But that doesn’t mean legislators are eager to reverse themselves yet again. Even in liberal Massachusetts, a third bite at this apple might be too politically sinful for voters to stomach.
And yet, if Warren gets the nomination and the fate of the US Senate suddenly seems to depend on quick action from the Massachusetts State House, we could well see a new push. As a defense, legislators could invoke the simplest of explanations: This is politics, of course it’s political.
Why not let someone else appoint a successor?
It seems like there should be a way off this political roundabout where the governor has the power to make temporary appointments, then loses it, then gets it again.
For instance, why not cut the governor out entirely and let the Senate president or House speaker make temporary appointments? Or what if Warren herself got to pick a temporary replacement as a final act on her way out?
Trouble is, these are all outside the constitutional pale. The 17th Amendment to the US Constitution gives states two choices when faced with a Senate vacancy: wait for a special election, or let your governor pick a replacement.
Are Democrats certain to win the special election?
Not necessarily. Because they take place in the political off-season, special elections tend to attract an unusual electorate, with unpredictable results. Witness Scott Brown, a Republican who shocked the country by claiming Kennedy’s former seat for the Republican Party.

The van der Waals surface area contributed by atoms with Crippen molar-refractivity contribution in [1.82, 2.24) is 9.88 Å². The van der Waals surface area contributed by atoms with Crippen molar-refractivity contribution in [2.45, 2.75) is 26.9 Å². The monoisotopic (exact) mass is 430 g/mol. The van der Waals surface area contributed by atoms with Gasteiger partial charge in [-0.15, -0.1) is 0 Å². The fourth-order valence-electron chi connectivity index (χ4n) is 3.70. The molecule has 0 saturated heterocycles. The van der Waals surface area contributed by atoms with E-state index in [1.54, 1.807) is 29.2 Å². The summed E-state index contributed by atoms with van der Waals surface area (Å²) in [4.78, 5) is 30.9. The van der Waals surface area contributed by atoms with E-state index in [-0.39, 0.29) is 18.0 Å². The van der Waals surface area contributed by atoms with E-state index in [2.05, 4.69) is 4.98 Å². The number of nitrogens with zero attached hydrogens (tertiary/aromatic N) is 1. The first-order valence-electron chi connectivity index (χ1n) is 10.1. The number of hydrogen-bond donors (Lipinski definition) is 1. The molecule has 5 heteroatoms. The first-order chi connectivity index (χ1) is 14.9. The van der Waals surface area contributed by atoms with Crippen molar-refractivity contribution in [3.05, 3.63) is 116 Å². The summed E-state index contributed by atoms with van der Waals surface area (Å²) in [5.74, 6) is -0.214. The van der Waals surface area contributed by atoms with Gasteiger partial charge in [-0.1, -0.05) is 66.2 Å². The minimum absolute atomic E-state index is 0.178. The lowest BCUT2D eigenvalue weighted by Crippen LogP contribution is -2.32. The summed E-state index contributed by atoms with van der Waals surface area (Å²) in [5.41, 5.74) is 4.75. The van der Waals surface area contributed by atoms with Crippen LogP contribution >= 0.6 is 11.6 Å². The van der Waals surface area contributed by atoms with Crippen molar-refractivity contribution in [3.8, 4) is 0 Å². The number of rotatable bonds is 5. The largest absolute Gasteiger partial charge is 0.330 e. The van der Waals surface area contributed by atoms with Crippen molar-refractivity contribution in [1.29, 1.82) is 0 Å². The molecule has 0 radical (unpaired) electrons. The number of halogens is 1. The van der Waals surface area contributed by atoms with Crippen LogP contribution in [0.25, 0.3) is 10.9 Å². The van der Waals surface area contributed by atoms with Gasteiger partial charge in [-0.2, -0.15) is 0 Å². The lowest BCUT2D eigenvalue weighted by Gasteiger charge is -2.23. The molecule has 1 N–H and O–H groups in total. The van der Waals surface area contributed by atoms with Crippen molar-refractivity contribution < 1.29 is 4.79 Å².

Democrats do have a number of advantages, including a much deeper pool of potential candidates. Over 80 percent of state legislators are Democrats, as is the entire congressional delegation.
One way for Republicans to counter this advantage is by using the temporary appointment to boost the visibility and name recognition of a favored conservative, who could then run in the special election. Patrick made a point of eschewing this strategy, appointing two short-term senators who pledged not to stay. But it’s not clear how strong this precedent really is.
Machinations aside, it does seem like the Democrats would have a good, if not certain, chance of holding on to Warren’s Senate seat in a special election — and with that, better odds of controlling the US Senate.
Will Warren ultimately get the nod?
Even with Baker standing in the way, Warren may still make the Democratic ticket. Not just because of her dual reputation as a populist firebrand and detail-oriented legislator. But also because lots of her VP competitors face a similar problem.
Senators Cory Booker of New Jersey and Sherrod Brown of Ohio are often mentioned alongside Warren, but they, too, come from states with Republican governors eager to appoint right-leaning replacements. And beyond that, the universe of options isn’t all that big.
In the end, if Warren becomes vice president, control of the US Senate may be decided right here in Massachusetts. Possibly by Baker, seeking out an appropriate replacement. Alternatively by the Legislature, risking opprobrium by reversing itself yet again.
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Evan Horowitz digs through data to find information that illuminates the policy issues facing Massachusetts and the United States. He can be reached at firstname.lastname@example.org. Follow him on Twitter @GlobeHorowitz.